The food that the humble family served us could beat any five star hotel hollow. More than the food, the loving hands that served us made us aware of what we had lost back home where we would dine standing up before rushing off for work. We heard Gangaram speaking of the Bishnoi principles of serving food to the visitors. He said that guests were supreme in the ethos of the followers of Jamboji. He also said that they never harmed any living being. Suresh and I hung our head in shame. We could not but recollect that it was within miles of the Gangaram household that Salman Khan and his friends ventured to shoot the innocent Chinkara. When we did get a glance of these brilliant creatures roaming free in the countryside, our hearts bled thinking of man’s arrogance and violent temperament. Am I proud of the Bishnois? How simply they lead a sustainable existence! Are they ever invited for any of the Sustainable conferences in cities. They are not corporate I guess. Before leaving for their work of tending to camels and driving tourists on them, they sit in front of the camel’s enclosure and silently pray. They always seek their consent and happiness before using them for their trade. They recylce every drop of water. They use the camel dung for their cultivation. They use organic material for building their homes.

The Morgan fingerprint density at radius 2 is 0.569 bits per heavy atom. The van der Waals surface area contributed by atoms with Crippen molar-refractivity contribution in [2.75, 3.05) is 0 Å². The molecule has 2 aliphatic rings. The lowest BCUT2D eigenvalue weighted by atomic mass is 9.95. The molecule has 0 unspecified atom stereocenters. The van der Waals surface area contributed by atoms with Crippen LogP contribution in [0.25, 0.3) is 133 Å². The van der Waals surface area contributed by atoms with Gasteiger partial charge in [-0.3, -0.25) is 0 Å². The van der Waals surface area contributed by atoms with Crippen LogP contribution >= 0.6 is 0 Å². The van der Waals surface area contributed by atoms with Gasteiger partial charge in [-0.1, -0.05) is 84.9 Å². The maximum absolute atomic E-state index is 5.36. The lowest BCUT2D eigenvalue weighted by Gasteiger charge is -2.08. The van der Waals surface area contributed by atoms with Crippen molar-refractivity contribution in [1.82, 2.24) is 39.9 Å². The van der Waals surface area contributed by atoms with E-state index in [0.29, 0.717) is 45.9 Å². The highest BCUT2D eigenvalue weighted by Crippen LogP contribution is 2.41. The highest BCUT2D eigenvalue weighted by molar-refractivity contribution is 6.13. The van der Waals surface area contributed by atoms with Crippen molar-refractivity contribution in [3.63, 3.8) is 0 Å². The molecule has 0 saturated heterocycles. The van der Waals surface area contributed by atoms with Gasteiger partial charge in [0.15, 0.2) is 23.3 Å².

Their dwelling place is less than 100kms from their erstwhile rulers, the royal family of Jodhpur. Hobnobbing with the hoi poloi of the world, the fortunate kings and their sons have forgotten about these hard working villagers. They have no water, no electricity, no roads and no support whatsoever. The family and their neighbours are totally unaware of the benefits available to them through the various Government schemes. They have no access to reasonable medical care. They are not assured of livelihood for the entire year. They have no access to schooling within a reasonable distance. Yet how well they have done for themselves. They bought four camels for a lakh each. They have managed to put up 6 huts. They also had tie ups with tourist agents who sent them foreign guests who paid more.